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BF199 Modernity: Critique and Resistance
Week Three—
Mass Media and Propaganda
Chomsky – Manufacturing Consent: The Political Economy of the Mass Media, ch1.
Noam Chomsky and Edward Herman – Manufacturing Consent
In this famous text, Chomsky and Herman discuss the effects of various institutional
pressures on mainstream news media in America (and by extension other “Western”
While these pressures repeat some of the trends of late capitalism, what is particularly
interesting here is the challenge these pressures pose to the modern Enlightenment
conception of critical thinking:
1) Insofar as we are all capable of thinking rationally and critically, we are all the universal
subjects of modern Enlightenment thought. But what are we thinking critically about?
Our contemporary world is a global one, and thus much of the information we have
about the world must come to us through media (we can’t be everywhere at once!) If
this information is skewed by passing through various filters before it gets to us, how
can we know whether we are being rational or not?
The warning to be critical is all well and good, but if we have no alternative source of
information to compare with, it becomes more and more difficult to feel we have any
access to truth at all.
2) Moreover, the fifth filter Chomsky and Herman describe – anti-communism – has
interesting links with Freud’s notions about externalizing aggressivity.
This is one way to channel our irrational drives in a way that allows us to live together
peacefully, but at what (or whose) cost?
Five Filters on Mainstream News
1: Size and Concentration of Ownership
2: Advertising
3: Sources
4: Flak
5: Anti-Communism (Dichotomization)
Note what the metaphor of filtering implies: Is there unfiltered news, and what might that look
like? If not, what kinds of filters might we want to employ if we had free reign?
Chomsky and Herman argue that the filters work so naturally that news
media people
are able to convince themselves they choose and interpret events
objectively. What does that say about the rest of us?
This is the function of ideology: When you think you are outside of it, that is when it is at its
Filter 1: Size and Concentration of Ownership
• Mainstream media firms are large, controlled by wealthy people, and subject to marketprofit-oriented forces.
• In our world of giant corporate mergers, mass media producers are closely interlocked
with and have common interests with other corporations.
Are media and corporations in bed together, so to say?
The one interest mainstream media corporations and other corporations share above all
is to sustain and extend the power of their own capital.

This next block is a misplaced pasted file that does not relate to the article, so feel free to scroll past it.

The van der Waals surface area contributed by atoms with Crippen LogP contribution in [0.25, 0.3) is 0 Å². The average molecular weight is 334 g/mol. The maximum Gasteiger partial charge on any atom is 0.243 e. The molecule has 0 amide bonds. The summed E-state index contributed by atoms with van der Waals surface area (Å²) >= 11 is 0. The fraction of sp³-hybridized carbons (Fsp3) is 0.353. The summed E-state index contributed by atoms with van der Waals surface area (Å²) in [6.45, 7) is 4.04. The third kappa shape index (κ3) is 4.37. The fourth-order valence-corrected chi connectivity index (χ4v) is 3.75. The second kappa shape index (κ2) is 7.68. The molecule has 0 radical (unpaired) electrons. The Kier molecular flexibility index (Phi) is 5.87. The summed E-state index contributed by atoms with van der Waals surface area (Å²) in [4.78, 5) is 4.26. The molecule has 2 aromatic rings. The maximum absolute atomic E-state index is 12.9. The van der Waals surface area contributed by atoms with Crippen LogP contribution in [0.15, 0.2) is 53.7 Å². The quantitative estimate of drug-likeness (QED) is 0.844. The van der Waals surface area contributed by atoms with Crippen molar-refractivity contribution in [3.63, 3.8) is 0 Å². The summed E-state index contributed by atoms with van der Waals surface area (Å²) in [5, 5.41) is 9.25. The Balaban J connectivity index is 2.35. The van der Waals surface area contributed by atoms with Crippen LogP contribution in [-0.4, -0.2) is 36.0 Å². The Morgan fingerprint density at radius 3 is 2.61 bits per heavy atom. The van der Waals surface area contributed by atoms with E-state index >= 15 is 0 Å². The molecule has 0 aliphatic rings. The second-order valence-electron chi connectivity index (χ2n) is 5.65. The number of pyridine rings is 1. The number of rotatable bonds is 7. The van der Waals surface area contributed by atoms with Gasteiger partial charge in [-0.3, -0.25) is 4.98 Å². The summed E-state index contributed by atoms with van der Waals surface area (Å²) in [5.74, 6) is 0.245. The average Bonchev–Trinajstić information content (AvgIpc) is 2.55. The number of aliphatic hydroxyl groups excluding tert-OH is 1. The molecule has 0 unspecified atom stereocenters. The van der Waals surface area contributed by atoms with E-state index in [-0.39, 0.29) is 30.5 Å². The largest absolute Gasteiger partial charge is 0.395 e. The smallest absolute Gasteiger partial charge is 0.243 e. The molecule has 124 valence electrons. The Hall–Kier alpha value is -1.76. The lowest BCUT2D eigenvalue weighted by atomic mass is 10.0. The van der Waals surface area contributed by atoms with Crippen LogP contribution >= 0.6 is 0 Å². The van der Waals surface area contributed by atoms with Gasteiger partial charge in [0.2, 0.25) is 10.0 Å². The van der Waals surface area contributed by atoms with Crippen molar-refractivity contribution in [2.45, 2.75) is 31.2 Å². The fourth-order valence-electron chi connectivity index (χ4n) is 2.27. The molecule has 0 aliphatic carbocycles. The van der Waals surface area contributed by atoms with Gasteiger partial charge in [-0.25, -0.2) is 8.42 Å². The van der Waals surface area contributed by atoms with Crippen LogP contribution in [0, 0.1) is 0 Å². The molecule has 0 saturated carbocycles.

This means
a) selling products,
b) undermining the competition, and
c) shutting out critique of the institutions that support them (the
competition), including government, police, the military, and especially
capitalism as such.
The history of rule through market forces:
***Take note of the changes from the early 1800s to the late 1800s.
In the early 1800s there existed a strong, radical, working class press, which threatened
the ruling elite.
The elite attempted to squelch this working class press through direct legislation:
Libel laws, Requirement of security bond, and various taxes, which made it impossible
for working class groups and individuals to create viable news media alternatives.
But by the mid-1800s, these techniques give way to faith in marketplace as a
mechanism of control.
By the end of the 1800s, the shift from a strong, working class press, to a press
dominated by elites was clear.
A rise in the scale of newspapers based on technological improvements increased
capital costs, meaning that one required an enormous amount of money to start up a
news media organization that would be economically viable.
Is there a strong, radical, working class press today?
Filter 2: Advertizers
• Advertizers have acquired the de facto licensing authority over mainstream media, since
newspapers have ceased to be economically viable on their own.
▪ That is to say,
our expectation of cheap or even free information favours those
news sources who rely on advertizing.
If we expected to pay for information perhaps this wouldn’t be the case.
Notice: in academia, information is not free. One must pay for books, for journal
subscriptions, etc. These costs are higher than ordinary magazines which rely upon
Newspapers that rely on advertizing can afford a copy price far below production
• A cheaper product means more people will buy it, increasing both
advertising interests (and profits) and corporate interests (and profit).
• Cheap = making money (over competition).
And this means that advertizers have a strong input into what kind of news can and
can’t be published.
If we (advertisers) don’t like your content we won’t advertise with you (we won’t
pay you for our publicity), so you’ll have to charge your customers more for the
product, so you’ll get beat-up in the competition.
They can’t stop you from publishing directly, but they can choose to put their
resources somewhere else…
What are advertizers (amazon, sears, etc.) interested in?
Attracting audiences with buying power (not just audiences per se).